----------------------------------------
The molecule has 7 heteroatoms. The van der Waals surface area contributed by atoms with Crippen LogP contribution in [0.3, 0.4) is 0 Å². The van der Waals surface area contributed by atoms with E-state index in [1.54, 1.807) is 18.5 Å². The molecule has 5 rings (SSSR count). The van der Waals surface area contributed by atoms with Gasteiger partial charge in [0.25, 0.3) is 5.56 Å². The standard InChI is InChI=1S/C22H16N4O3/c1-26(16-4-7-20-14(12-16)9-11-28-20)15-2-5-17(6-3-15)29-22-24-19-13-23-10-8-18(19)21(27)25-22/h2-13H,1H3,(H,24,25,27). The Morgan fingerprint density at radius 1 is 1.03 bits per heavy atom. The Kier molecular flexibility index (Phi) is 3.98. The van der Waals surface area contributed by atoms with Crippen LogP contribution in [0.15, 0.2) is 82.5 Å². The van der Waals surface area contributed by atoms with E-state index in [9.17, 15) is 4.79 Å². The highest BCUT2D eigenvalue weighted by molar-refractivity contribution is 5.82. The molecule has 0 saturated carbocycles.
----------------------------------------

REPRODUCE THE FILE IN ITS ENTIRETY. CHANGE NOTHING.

The molecule has 7 heteroatoms. The van der Waals surface area contributed by atoms with Crippen LogP contribution in [0.3, 0.4) is 0 Å². The van der Waals surface area contributed by atoms with E-state index in [1.54, 1.807) is 18.5 Å². The molecule has 5 rings (SSSR count). The van der Waals surface area contributed by atoms with Gasteiger partial charge in [0.25, 0.3) is 5.56 Å². The standard InChI is InChI=1S/C22H16N4O3/c1-26(16-4-7-20-14(12-16)9-11-28-20)15-2-5-17(6-3-15)29-22-24-19-13-23-10-8-18(19)21(27)25-22/h2-13H,1H3,(H,24,25,27). The Morgan fingerprint density at radius 1 is 1.03 bits per heavy atom. The Kier molecular flexibility index (Phi) is 3.98. The van der Waals surface area contributed by atoms with Crippen LogP contribution in [0.15, 0.2) is 82.5 Å². The van der Waals surface area contributed by atoms with E-state index in [9.17, 15) is 4.79 Å². The highest BCUT2D eigenvalue weighted by molar-refractivity contribution is 5.82. The molecule has 0 saturated carbocycles.